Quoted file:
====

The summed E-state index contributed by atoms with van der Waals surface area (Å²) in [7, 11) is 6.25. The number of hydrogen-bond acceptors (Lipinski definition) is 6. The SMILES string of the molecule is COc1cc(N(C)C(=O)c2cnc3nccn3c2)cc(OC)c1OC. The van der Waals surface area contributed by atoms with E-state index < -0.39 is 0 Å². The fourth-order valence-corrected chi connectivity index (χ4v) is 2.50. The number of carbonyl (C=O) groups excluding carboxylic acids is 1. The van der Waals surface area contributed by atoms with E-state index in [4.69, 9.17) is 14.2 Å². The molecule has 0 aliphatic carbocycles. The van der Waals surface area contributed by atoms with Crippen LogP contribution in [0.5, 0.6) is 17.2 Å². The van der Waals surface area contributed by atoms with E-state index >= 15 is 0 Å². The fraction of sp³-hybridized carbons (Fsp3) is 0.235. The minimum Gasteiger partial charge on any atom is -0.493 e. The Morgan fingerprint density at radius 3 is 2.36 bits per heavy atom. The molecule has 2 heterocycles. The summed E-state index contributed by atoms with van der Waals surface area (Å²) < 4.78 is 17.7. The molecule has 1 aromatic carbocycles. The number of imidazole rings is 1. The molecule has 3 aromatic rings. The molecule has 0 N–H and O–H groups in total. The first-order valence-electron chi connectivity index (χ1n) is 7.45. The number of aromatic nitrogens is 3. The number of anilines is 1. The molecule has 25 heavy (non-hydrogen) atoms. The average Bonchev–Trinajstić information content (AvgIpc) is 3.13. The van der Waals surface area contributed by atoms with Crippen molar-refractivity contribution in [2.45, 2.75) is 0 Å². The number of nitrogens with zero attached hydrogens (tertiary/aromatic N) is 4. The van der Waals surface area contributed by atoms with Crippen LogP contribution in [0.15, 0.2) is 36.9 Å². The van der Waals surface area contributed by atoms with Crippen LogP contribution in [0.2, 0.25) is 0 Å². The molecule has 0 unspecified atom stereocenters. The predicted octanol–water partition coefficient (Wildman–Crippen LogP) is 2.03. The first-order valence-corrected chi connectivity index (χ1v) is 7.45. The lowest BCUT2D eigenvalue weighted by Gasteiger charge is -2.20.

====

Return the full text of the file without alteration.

The summed E-state index contributed by atoms with van der Waals surface area (Å²) in [7, 11) is 6.25. The number of hydrogen-bond acceptors (Lipinski definition) is 6. The SMILES string of the molecule is COc1cc(N(C)C(=O)c2cnc3nccn3c2)cc(OC)c1OC. The van der Waals surface area contributed by atoms with E-state index < -0.39 is 0 Å². The fourth-order valence-corrected chi connectivity index (χ4v) is 2.50. The number of carbonyl (C=O) groups excluding carboxylic acids is 1. The van der Waals surface area contributed by atoms with E-state index in [4.69, 9.17) is 14.2 Å². The molecule has 0 aliphatic carbocycles. The van der Waals surface area contributed by atoms with Crippen LogP contribution in [0.5, 0.6) is 17.2 Å². The van der Waals surface area contributed by atoms with E-state index >= 15 is 0 Å². The fraction of sp³-hybridized carbons (Fsp3) is 0.235. The minimum Gasteiger partial charge on any atom is -0.493 e. The Morgan fingerprint density at radius 3 is 2.36 bits per heavy atom. The molecule has 2 heterocycles. The summed E-state index contributed by atoms with van der Waals surface area (Å²) < 4.78 is 17.7. The molecule has 1 aromatic carbocycles. The number of imidazole rings is 1. The molecule has 3 aromatic rings. The molecule has 0 N–H and O–H groups in total. The first-order valence-electron chi connectivity index (χ1n) is 7.45. The number of aromatic nitrogens is 3. The number of anilines is 1. The molecule has 25 heavy (non-hydrogen) atoms. The average Bonchev–Trinajstić information content (AvgIpc) is 3.13. The van der Waals surface area contributed by atoms with Crippen molar-refractivity contribution in [2.45, 2.75) is 0 Å². The number of nitrogens with zero attached hydrogens (tertiary/aromatic N) is 4. The van der Waals surface area contributed by atoms with Crippen LogP contribution in [0.15, 0.2) is 36.9 Å². The van der Waals surface area contributed by atoms with Crippen LogP contribution in [0.2, 0.25) is 0 Å². The molecule has 0 unspecified atom stereocenters. The predicted octanol–water partition coefficient (Wildman–Crippen LogP) is 2.03. The first-order valence-corrected chi connectivity index (χ1v) is 7.45. The lowest BCUT2D eigenvalue weighted by Gasteiger charge is -2.20.